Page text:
Family Reunion

Most immigrants in Europe and North America have a legal right to family reunion that is slightly favourable for them and their families’ integration. Countries with restrictive definitions of the family tend to also impose burdensome conditions on the sponsor. Those with inclusive definitions often limit conditions out of respect for family life. Applicants must prove a ‘stable and sufficient’ income, often vague and higher than what nationals need to live on social assistance. Few countries impose language or integration conditions. But as more do, they are extending these to spouses before arrival. Families tend to acquire both a secure residence permit and equal rights, but, to get an autonomous residence permit, they face significant waiting periods and conditions.

A secure family life is the starting point for integration in North America, the Nordics, Northwest Europe and new countries of labour migration. Among these, the definitions of the family and conditions are more inclusive in CA than US; SE and FI than NO; and ES and PT than IT. Favourable conditions in law in Central Europe are applied through highly discretionary procedures.

Best Case Add to MyPdf 

This is a composite of national policies found in May 2010 in at least one of the 31 countries.

Families who are successfully reunited together have the socio-cultural stability to participate in society. In Europe, a non-EU family has the same rights and responsibilities as an EU family moving from one country to another. Upon arrival, a newcomer applies for her spouse/partner and children, and dependent parents and grandparents. The procedure is free and short. Authorities have no reason to reject her application if it’s not fraudulent and poses no security threat. The state facilitates the family’s integration by helping them access schools, jobs and social programmes.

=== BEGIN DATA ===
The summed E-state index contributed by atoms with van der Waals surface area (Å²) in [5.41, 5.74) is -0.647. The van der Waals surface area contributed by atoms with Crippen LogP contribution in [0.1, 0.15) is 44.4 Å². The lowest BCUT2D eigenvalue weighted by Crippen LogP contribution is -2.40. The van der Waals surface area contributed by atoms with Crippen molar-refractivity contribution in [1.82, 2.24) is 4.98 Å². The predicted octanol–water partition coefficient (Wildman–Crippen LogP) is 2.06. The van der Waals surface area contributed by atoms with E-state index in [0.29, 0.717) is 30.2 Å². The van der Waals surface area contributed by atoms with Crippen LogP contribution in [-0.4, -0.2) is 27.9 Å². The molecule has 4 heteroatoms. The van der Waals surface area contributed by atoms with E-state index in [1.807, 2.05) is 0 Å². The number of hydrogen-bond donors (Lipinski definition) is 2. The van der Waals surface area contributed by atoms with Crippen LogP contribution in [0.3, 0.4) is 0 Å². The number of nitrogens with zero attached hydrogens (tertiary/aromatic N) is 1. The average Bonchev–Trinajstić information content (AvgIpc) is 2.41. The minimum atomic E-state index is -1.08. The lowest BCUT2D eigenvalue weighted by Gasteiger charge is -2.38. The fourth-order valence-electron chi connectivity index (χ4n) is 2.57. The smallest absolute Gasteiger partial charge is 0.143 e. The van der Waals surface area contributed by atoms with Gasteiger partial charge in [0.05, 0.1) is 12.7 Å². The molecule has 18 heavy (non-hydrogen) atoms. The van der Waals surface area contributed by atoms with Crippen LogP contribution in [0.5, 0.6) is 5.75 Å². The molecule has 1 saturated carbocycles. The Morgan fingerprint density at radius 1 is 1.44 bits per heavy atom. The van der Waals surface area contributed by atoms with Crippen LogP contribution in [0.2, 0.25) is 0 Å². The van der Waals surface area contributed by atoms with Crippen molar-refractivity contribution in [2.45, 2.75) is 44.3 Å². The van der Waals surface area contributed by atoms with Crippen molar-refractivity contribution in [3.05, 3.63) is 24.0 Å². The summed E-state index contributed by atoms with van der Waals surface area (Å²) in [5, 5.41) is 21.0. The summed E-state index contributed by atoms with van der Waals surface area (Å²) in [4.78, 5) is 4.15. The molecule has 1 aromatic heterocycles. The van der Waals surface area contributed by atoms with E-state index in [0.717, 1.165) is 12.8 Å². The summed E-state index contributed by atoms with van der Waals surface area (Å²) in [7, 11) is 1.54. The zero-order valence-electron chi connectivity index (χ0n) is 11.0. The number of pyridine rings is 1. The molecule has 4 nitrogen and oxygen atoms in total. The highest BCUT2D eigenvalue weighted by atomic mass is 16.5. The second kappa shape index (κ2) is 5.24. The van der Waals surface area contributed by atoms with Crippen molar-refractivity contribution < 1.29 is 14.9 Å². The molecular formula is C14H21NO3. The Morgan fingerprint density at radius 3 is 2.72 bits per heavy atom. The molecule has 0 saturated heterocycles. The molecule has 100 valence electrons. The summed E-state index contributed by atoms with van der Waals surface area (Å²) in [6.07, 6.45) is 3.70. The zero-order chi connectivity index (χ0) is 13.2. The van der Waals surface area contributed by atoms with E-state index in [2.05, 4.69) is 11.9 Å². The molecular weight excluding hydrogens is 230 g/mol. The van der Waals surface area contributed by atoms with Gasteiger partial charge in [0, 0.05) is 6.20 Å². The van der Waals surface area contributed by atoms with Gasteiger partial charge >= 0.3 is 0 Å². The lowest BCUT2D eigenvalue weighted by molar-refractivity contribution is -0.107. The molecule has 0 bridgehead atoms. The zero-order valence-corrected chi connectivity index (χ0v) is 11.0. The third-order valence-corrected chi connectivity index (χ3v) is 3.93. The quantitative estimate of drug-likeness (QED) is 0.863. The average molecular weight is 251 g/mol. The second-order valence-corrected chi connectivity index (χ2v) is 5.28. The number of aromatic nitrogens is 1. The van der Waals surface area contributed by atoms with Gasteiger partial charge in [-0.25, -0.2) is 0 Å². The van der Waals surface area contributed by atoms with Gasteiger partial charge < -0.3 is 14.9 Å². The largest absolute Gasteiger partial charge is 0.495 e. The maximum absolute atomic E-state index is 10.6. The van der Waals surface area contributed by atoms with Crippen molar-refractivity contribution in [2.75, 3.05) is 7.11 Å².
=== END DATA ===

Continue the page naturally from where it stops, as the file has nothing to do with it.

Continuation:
Worst Case Add to MyPdf 

This is a composite of national policies found in May 2010 in at least one of the 31 countries.

A migrant who is kept apart from his family has few prospects to integrate in the community where he lives. He has to wait years to become a longterm resident. Even then, the law only recognises the traditional nuclear family. Sponsors must pass difficult conditions without government support. Only those with high incomes, stable jobs and high scores on language/integration tests can live with their family. Procedures are long, expensive and discretionary. The law forces reunited family members to be dependent on him since they cannot work or use public benefits. They are not entitled to an autonomous residence permit, even if he dies, divorces, or abuses them.

Changes & Trends Add to MyPdf 

Since 2007, little changed for non-EU families reuniting in Europe, whose future remains unclear. Procedures became more favourable in 5, but less in 11. Countries (recently GR, LU, ES) now provide basic rights and residence security, often to comply with EU law. Because these are minimum standards, few go back on them, but fewer go any further. Decision-makers mostly disagree on how to apply conditions to family reunion. Countries with favourable policies (BE, PT, SE) try to set income or housing requirements based on what all residents are expected to meet in society. But increasingly, established countries of immigration are asking immigrants to fulfil conditions that many nationals could not: higher marriage ages (UK), higher incomes (AT), more tests (NL), also for spouses abroad (NL, DE, FR, DK), mostly with higher fees but little support. Conditions that are not promoting family reunion and facilitating integration in practice could be unjustified under EU law (2003/86/ EC). Immigrants have started to bring evidence to national courts and the European Court of Justice (e.g. NL Chakroun case).